Motivating a Broad Audience with Research

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Categories: GSI Online LibraryTeaching Effectiveness Award Essays

by Sophie Dumont, Molecular and Cell Biology

Teaching Effectiveness Award Essay, 2004

Having never taught before, I decided to teach Advanced Biochemistry and Molecular Biology to gain experience. First, I was shocked by the broad range of student backgrounds in my two sections. Some had mastered the concepts of the required classes and were dying to know more, some had simply studied and passed the exams of the required classes, and some were returning to school after long absences and did not remember taking those required classes. Second, I was shocked to find that, despite the above differences, the large majority of students had a poor idea that what they were learning in class existed in a broader context, that of research. The first few sections were frustrating to teach because I was not able to lead a section at an intellectual level which all students could fairly benefit from, and was not passing on what I really loved about the class material, the fact that it has been, or will soon be, part of a breakthrough experiment teaching us a little bit more about nature.

Perhaps naively, I decided to try and introduce my students to the research world. I hoped that research would appeal to students of all academic backgrounds: the better prepared students would have the additional challenge of relating class concepts to research, the students who were too interested in exams might find in research something even more exciting to be interested in, and the students with a weaker background might realize that the effort ahead is worth it given all the science that can be done and understood with the class material. If I were lucky, I could perhaps even motivate some of the students to try research themselves. After all, the research questions are what brought me to biology from a physics coursework background, and from there the class concepts were easier to learn. Throughout the semester, I used one of four strategies. 1) I described a key historical experiment and finding based on the concept under study. 2) I told the students about famous researchers currently using class concepts to address once intractable problems. For example, I told the students how Roderick MacKinnon had managed to crystallize membrane proteins, and immensely large task, and brought in some copies of that week’s Nature with his articles. 3) I told the students how I apply some class concepts in my own research, including some funny mistakes I made. This showed the students that real people use these class concepts and make mistakes when applying them — putting the students more at ease with asking questions they think silly, and given them a glimpse of the life of a researcher. 4) I asked the students how they would address a hypothetical research problem given what they had learned in class so far and a set of constraints such as time or equipment available.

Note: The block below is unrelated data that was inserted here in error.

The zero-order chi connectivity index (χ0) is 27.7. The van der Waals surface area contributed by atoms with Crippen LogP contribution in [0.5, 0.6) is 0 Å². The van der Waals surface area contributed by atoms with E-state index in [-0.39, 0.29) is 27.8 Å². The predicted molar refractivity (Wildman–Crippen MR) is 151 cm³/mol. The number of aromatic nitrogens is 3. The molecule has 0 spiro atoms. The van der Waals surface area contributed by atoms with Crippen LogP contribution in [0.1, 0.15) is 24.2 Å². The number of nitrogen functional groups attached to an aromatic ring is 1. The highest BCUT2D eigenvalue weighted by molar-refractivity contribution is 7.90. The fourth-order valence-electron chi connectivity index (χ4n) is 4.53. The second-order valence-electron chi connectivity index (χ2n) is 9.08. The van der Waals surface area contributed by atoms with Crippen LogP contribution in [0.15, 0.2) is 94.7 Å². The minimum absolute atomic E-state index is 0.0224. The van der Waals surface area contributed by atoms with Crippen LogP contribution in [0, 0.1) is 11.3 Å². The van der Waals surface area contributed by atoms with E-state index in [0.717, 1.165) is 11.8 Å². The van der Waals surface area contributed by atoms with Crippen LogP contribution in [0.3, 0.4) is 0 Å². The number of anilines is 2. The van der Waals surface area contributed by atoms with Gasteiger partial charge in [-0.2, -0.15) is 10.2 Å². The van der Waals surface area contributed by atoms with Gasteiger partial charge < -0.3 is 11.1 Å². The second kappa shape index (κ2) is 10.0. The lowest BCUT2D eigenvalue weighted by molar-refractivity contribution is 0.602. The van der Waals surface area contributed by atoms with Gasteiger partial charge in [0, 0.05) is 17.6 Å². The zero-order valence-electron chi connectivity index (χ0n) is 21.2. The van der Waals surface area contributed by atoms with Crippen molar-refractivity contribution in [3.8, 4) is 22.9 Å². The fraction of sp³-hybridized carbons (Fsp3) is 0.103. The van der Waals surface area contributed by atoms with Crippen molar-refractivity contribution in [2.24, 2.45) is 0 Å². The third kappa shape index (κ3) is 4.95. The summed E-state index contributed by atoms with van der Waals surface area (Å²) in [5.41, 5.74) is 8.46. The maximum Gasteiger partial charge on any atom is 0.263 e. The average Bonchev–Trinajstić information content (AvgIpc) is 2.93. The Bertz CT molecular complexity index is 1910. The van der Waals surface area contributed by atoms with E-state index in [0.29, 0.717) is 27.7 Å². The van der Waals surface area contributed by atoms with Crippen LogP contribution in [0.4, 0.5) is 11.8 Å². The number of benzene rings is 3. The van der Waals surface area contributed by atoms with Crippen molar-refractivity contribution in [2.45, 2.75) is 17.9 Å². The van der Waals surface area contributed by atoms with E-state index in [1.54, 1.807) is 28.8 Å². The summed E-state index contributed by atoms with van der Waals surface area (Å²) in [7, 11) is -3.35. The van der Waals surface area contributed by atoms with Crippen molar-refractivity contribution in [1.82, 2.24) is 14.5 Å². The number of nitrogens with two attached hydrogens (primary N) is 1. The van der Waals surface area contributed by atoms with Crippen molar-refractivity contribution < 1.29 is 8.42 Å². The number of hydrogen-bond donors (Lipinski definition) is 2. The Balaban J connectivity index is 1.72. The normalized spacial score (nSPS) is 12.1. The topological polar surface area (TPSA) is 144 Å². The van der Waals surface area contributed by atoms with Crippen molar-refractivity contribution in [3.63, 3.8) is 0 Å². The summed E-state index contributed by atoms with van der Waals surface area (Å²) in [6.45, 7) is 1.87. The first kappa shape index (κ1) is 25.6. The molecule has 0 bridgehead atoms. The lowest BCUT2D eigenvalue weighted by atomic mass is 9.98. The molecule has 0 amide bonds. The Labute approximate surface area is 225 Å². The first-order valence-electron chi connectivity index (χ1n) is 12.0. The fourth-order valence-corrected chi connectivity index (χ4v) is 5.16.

I found my efforts well rewarded. Presenting the class concepts in the context of research put a personal touch to learning and got students more involved: it showed that research was done by people just like them, and not too much ahead of them, and was not a trivial process for anyone. I started seeing broader class participation (and attendance!) for students of all backgrounds, and broader appreciation and excitement for the class material. I was especially pleased with the participation of students of weaker backgrounds, and was often surprised with their reasoning in terms of research questions: they got the general idea right, although not the details, and this would give them the motivation and confidence to go and learn the details. In addition to improvements during section, I received numerous questions after sections and during office hours, more often about research I had presented than upcoming exams; it was a treat for me to reemphasize the class material in its research context rather than in an exam context. I discussed research possibilities with several students and was invited to research poster sessions of a few others a year later. As it turned out, Roderick MacKinnon won the Nobel Prize in Chemistry that year and it was great to talk to some students and realize that they remembered, and actually understood, his contribution and were proud of it.